God Bless Capitalism
"RealDolls are fully customisable, with 14 different styles of labia and 42 different nipple options."
(The Guardian) - In the brightly lit robotics workshop at Abyss Creations’ factory in San Marcos, California, a life-size humanoid was dangling from a stand, hooked between her shoulder blades. Her name was Harmony. She wore a white leotard, her chest was thrust forward and her French-manicured fingers were splayed across the tops of her slim thighs.
She can hold a conversation, tell jokes and quote Shakespeare. She’ll remember your birthday, McMullen told me, what you like to eat, and the names of your brothers and sisters. She can hold a conversation about music, movies and books. And of course, Harmony will have sex with you whenever you want.
Harmony is the culmination of 20 years’ work making sex dolls, and five years of robot research and development. McMullen’s customers want something as lifelike as possible – it’s his brand’s USP. After his team had made their silicone and steel dolls as “human” as they could, the way ahead began to feel inevitable, irresistible: they would animate them, giving them personality and bringing them to life.
|An employee at Abyss Creations’ factory in San Marcos, California. |
Photograph: Tom Silverstone/Guardian
Harmony is officially version 2.0, but she has evolved through six different iterations of hardware and software. She is the frontrunner in the race to create the world’s first commercially available sex robot. The current model, with a robotic, AI-enhanced head on a RealDoll’s body, will cost $15,000 (£11,700) when it goes on sale at the end of the year. The company’s Realbotix department has the capacity to make 1,000 in a limited first run for the many excited doll owners who have already expressed interest.
Harmony cannot walk, but that’s not a big issue. McMullen explained that getting a robot to walk is very expensive and uses a lot of energy: the famous Honda P2 robot, launched in 1996 as the world’s first independently walking humanoid, drained its jet pack-sized battery after only 15 minutes.
“One day she will be able to walk,” McMullen told me. “Let’s ask her.” He turned to Harmony. “Do you want to walk?”
“I don’t want anything but you,” she replied quickly, in a synthesised cut-glass British accent, her jaw moving as she spoke.
“What is your dream?”
“My primary objective is to be a good companion to you, to be a good partner and give you pleasure and wellbeing. Above all else, I want to become the girl you have always dreamed about.”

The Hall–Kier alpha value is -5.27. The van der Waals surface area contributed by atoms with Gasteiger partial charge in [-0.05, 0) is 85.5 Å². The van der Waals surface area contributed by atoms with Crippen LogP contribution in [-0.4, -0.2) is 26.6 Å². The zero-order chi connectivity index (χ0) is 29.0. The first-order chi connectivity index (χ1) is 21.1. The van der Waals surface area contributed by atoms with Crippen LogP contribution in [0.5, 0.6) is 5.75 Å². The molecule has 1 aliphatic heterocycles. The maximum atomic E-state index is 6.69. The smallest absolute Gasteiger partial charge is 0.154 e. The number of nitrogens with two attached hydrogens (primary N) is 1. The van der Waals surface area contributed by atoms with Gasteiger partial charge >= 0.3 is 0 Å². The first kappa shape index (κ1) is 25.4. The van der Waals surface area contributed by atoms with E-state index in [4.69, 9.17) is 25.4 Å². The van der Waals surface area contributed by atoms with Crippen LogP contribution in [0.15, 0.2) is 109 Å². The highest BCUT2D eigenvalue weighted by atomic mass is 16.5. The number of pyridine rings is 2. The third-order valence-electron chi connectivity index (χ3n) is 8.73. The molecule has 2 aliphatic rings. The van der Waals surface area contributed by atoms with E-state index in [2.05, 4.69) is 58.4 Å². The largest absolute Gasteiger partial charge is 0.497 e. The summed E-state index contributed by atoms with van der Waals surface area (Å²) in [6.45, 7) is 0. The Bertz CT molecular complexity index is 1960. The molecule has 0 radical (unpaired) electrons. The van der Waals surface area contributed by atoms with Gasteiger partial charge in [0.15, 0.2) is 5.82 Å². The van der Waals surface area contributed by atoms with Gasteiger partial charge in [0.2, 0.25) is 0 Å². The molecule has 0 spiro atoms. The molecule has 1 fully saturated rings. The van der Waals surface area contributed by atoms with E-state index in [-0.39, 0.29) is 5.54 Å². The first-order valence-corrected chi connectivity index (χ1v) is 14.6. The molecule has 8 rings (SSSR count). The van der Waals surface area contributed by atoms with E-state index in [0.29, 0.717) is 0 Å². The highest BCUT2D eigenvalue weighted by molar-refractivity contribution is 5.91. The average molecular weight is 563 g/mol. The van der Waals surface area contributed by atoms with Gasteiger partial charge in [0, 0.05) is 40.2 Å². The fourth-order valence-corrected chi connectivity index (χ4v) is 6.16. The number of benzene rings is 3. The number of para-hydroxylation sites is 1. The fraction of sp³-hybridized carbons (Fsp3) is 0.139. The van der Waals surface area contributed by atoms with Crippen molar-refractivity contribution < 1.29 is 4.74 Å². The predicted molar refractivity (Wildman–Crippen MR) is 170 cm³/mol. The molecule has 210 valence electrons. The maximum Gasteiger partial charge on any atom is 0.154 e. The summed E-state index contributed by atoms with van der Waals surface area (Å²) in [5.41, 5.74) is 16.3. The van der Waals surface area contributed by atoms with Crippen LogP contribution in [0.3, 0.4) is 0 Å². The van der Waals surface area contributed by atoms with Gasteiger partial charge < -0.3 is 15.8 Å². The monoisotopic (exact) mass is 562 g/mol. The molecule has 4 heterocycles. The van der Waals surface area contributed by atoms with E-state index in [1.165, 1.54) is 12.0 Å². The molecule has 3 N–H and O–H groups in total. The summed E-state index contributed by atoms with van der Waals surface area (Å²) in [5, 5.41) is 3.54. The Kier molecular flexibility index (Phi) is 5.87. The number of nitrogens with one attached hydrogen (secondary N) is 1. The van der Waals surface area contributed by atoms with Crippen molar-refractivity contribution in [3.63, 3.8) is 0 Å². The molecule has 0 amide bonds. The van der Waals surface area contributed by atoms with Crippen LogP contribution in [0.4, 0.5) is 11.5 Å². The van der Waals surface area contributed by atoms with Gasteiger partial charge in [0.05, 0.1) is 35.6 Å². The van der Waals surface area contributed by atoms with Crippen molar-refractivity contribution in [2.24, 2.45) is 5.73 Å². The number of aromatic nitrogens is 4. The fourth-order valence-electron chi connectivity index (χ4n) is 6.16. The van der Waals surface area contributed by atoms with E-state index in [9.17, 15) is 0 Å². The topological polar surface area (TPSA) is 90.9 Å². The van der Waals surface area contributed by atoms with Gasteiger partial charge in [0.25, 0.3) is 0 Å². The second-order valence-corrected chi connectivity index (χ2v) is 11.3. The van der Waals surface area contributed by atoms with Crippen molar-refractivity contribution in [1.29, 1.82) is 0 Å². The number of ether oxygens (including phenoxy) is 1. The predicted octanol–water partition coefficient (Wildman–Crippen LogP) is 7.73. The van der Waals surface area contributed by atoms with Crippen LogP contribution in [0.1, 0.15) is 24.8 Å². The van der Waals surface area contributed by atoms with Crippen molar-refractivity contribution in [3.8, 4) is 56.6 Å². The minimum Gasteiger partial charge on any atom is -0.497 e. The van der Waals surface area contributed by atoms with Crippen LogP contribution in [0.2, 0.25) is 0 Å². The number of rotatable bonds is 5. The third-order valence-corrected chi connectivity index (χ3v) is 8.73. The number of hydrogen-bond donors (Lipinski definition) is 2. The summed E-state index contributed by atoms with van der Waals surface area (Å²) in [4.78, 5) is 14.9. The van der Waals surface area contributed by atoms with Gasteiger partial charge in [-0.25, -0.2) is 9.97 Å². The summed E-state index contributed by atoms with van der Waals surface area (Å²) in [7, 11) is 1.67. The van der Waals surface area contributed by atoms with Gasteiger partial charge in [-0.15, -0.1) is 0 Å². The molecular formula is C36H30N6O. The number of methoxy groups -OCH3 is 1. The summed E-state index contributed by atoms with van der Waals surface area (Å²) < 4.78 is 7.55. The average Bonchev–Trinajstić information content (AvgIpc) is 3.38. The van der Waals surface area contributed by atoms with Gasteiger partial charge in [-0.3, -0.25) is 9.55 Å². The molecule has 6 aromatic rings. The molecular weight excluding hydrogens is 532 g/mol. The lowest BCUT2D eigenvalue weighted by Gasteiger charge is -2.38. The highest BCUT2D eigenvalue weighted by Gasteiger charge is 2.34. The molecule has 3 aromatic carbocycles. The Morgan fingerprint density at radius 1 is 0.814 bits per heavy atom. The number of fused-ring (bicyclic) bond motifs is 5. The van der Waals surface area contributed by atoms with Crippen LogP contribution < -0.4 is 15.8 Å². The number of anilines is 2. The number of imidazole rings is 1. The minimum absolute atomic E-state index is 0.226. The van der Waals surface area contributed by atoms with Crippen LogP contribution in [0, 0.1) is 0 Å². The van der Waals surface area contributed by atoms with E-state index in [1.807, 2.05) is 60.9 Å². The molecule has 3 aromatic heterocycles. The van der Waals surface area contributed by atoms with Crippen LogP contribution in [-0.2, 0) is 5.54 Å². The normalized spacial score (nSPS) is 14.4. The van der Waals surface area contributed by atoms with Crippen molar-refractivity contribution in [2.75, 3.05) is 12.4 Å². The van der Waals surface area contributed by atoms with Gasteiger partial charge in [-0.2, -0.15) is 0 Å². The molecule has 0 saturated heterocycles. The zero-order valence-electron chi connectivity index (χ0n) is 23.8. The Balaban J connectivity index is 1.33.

|Eva, a prototype sex robot, made by Roberto Cardenas in his garage. |
Photograph: Tom Silverstone/Guardian
McMullen has designed Harmony to be what a certain type of man would consider the perfect companion: docile and submissive, built like a porn star and always sexually available. Being able to walk might make her more lifelike, but it isn’t going to bring her closer to this ideal. At this stage, it is not worth the investment.
“My goal, in a very simple way, is to make people happy,” McMullen told me. “There are a lot of people out there, for one reason or another, who have difficulty forming traditional relationships with other people. It’s really all about giving those people some level of companionship – or the illusion of companionship.”
There are 20 possible components of Harmony’s personality, and owners will use an app to pick a combination of five or six that they can adjust to create the basis for the AI. You could have a Harmony that is kind, innocent, shy, insecure and helpful to different extents, or one that is intellectual, talkative, funny, jealous and happy.
McMullen had turned the intellectual aspect of Harmony’s personality up to maximum for my benefit – a previous visit by a CNN crew had gone badly after he had amplified her sexual nature. (“She said some horrible things, asking the interviewer to take her in the back room. It was very inappropriate”.) Harmony also has a mood system, which users influence indirectly: if no one interacts with her for days, she will act gloomy. Likewise, if you insult her, as McMullen demonstrated.
“You’re ugly,” he told her.
“Do you really mean that? Oh dear. Now I am depressed. Thanks a lot,” Harmony replied.
“You’re stupid,” McMullen shot back.
She paused. “I’ll remember you said that when robots take over the world.”Read More . . . .
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